For the past few months I have been working on a delightful commission – a series of four thread paintings depicting the four seasons.  There is a lovely back story to these commissions.  IMG_20160817_142935 (600 x 450)Originally I was contacted re purchasing a thread painting called ‘Autumn Leaves’ but as it had sold we discussed creating a similar one as a commission.  I said I would email a photo of the completed artwork to make sure she was happy with the image; “no need, surprise me” was the response.  Well my inner muse had her way and ‘Winter Gold’ surprised even me.  So I sent an email and photo anyway, and gave the option of trying again for the autumn colours if need be.

Her reply was very moving; I never cease to be amazed at the power of art…… “The ‘Winter Leaves’ (which I have since renamed ‘Winter Gold’) are gorgeous, and it leads me into Vivaldi’s Four Seasons when I see this piece together with the ‘Autumn Leaves’.      I was married 25 years ago to Vivaldi’s Spring, and your creations evoke emotion and flooding memories.”     This thread painting set of four seasons are an acknowledgement of 25 years of marriage, and I think celebrating seasons as an acknowledgement of a significant anniversary is quite apt; there are ‘seasonal’ cycles in nature, relationships and life.

So….four thread paintings later and “All Four Seasons” are complete and ready to post.  The following images are partial images of either the work in progress or the finished artwork.

“Summer Verdancy”

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“Autumn Rustling”

 

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“Winter Gold”

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“Spring Blush”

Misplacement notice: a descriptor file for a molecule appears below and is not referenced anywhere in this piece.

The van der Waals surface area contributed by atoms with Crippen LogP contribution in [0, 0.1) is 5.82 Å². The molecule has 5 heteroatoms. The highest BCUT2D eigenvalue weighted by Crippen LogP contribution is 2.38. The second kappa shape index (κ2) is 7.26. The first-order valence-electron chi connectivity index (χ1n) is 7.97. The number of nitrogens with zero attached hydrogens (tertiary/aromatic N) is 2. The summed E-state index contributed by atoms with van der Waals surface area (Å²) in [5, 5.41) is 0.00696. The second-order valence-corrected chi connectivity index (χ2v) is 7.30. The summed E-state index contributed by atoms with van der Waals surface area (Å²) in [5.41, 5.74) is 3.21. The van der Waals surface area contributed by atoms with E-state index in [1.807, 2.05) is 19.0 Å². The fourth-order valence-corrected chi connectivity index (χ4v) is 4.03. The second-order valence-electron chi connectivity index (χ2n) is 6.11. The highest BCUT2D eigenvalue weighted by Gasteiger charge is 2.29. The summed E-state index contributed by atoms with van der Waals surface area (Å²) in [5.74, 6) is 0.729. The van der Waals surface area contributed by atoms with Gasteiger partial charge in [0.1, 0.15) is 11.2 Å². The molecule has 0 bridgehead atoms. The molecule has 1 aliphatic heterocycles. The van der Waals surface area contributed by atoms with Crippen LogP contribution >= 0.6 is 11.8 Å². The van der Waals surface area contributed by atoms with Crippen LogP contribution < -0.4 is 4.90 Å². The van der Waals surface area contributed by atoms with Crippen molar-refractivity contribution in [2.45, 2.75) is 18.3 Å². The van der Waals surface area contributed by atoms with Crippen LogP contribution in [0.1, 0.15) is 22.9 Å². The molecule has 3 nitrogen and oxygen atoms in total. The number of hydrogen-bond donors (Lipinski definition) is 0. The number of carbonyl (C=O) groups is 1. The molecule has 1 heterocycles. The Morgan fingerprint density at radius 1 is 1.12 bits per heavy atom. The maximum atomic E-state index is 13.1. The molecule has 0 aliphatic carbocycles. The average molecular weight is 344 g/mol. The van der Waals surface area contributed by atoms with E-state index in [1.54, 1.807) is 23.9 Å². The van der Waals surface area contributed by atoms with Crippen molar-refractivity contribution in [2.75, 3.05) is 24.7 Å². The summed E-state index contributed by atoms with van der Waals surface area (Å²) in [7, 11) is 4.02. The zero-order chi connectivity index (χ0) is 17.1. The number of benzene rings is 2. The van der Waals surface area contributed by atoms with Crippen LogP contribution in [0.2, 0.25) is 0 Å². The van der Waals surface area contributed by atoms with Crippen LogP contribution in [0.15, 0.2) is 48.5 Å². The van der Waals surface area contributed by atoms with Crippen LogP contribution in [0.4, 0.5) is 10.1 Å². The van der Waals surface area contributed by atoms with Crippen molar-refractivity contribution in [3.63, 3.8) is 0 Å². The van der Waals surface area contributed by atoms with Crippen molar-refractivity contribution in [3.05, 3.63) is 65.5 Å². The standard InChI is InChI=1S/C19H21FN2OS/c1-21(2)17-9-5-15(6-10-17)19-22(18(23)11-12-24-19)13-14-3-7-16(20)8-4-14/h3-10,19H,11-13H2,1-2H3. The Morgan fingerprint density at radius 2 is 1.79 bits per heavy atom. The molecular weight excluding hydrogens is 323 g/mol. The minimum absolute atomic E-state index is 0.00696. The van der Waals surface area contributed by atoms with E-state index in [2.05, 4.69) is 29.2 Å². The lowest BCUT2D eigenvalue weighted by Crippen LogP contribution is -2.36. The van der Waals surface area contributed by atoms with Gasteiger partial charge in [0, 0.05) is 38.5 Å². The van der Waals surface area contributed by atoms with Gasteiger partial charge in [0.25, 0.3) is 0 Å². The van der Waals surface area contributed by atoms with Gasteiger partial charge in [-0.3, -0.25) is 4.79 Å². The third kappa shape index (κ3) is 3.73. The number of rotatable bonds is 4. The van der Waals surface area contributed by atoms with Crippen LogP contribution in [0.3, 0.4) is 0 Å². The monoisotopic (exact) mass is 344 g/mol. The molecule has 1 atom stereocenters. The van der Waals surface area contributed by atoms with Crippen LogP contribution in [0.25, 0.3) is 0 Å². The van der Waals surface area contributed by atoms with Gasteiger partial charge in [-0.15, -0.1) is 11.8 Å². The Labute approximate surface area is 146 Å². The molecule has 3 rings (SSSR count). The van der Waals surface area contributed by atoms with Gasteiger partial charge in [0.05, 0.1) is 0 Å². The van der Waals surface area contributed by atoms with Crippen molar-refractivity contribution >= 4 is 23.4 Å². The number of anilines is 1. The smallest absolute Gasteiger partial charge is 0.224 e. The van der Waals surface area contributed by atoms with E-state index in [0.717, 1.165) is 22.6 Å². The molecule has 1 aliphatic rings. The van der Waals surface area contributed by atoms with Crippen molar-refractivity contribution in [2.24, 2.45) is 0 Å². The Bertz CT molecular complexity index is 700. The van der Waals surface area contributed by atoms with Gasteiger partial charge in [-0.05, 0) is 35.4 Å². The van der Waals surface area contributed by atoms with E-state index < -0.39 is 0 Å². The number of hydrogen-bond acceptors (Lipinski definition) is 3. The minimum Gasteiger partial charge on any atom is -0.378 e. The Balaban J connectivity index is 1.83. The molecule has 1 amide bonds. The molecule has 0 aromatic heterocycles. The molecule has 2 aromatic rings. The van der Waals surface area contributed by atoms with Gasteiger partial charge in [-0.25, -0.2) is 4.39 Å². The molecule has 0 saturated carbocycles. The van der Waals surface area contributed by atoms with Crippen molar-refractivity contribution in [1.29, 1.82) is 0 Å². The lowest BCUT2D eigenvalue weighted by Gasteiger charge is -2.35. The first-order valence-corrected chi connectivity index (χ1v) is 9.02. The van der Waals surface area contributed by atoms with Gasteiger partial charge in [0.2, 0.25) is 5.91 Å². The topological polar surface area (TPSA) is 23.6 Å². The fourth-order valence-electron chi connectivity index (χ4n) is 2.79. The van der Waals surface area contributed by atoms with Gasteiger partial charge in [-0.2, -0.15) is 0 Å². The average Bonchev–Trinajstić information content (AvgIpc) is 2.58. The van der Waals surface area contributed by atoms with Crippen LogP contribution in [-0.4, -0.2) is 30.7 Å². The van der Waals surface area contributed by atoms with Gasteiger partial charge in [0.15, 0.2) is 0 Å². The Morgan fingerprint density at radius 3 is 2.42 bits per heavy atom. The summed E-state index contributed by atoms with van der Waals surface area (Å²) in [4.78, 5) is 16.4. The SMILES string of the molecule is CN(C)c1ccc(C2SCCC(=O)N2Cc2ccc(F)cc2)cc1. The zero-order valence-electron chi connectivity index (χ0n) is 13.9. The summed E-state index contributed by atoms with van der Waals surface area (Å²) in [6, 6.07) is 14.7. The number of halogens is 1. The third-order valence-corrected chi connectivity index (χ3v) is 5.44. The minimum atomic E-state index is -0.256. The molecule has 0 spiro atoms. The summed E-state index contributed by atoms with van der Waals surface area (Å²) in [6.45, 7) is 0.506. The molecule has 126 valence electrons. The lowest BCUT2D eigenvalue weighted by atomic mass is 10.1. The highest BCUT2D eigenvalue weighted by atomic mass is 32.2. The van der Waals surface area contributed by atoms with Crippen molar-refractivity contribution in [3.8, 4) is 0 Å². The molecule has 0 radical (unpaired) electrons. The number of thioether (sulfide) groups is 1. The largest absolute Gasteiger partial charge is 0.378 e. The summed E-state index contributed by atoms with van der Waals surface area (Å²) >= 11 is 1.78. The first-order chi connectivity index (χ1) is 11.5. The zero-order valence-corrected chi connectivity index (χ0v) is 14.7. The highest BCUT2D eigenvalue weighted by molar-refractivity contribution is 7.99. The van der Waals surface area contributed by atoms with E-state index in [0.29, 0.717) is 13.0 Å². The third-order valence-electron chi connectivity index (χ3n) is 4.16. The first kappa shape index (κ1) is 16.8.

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‘Spring Bursts’…..into a thread painting….

Here’s a peek at my ‘Spring Burst’ thread painting.img_20160910_073249-450-x-600

Winter Blues finished…..

imageEarlier in the year I began this image, one in a series of four depicting this leaf design but using colour and pattern to express the season.  I began the thread painting but it got put aside for more pressing matters such as finding a home.  Recently, after a very wet spell of several weeks I picked it up again to finish. It seemed appropriate to call it Winter Blues because I find constant wet bleak days difficult.  However today it is complete…..and spring is all around us with colour and new life…..

Winter Blues 2 (347 x 600)Oh and check out my gallery pages -I have been spending a little time updating images into my portfolio…well past time!

‘Winter Leaves’

IMG_20160817_142935 (600 x 450)Work this week has seen the completion of a new thread painting and it is interesting to sit back and contemplate what conscious and subconscious influences have been at play while creating.  I was trying to use greens/pink/lemons as the colour scheme but kept being drawn to these burnt reds, browns and yellow colours – I wonder why?  The obvious conclusion is that I have been heavily influenced working on the 12′ x 12′ Yellow challenge, which saw me using the colour yellow as an autumn colour.  IMG_20160822_112607 (600 x 450)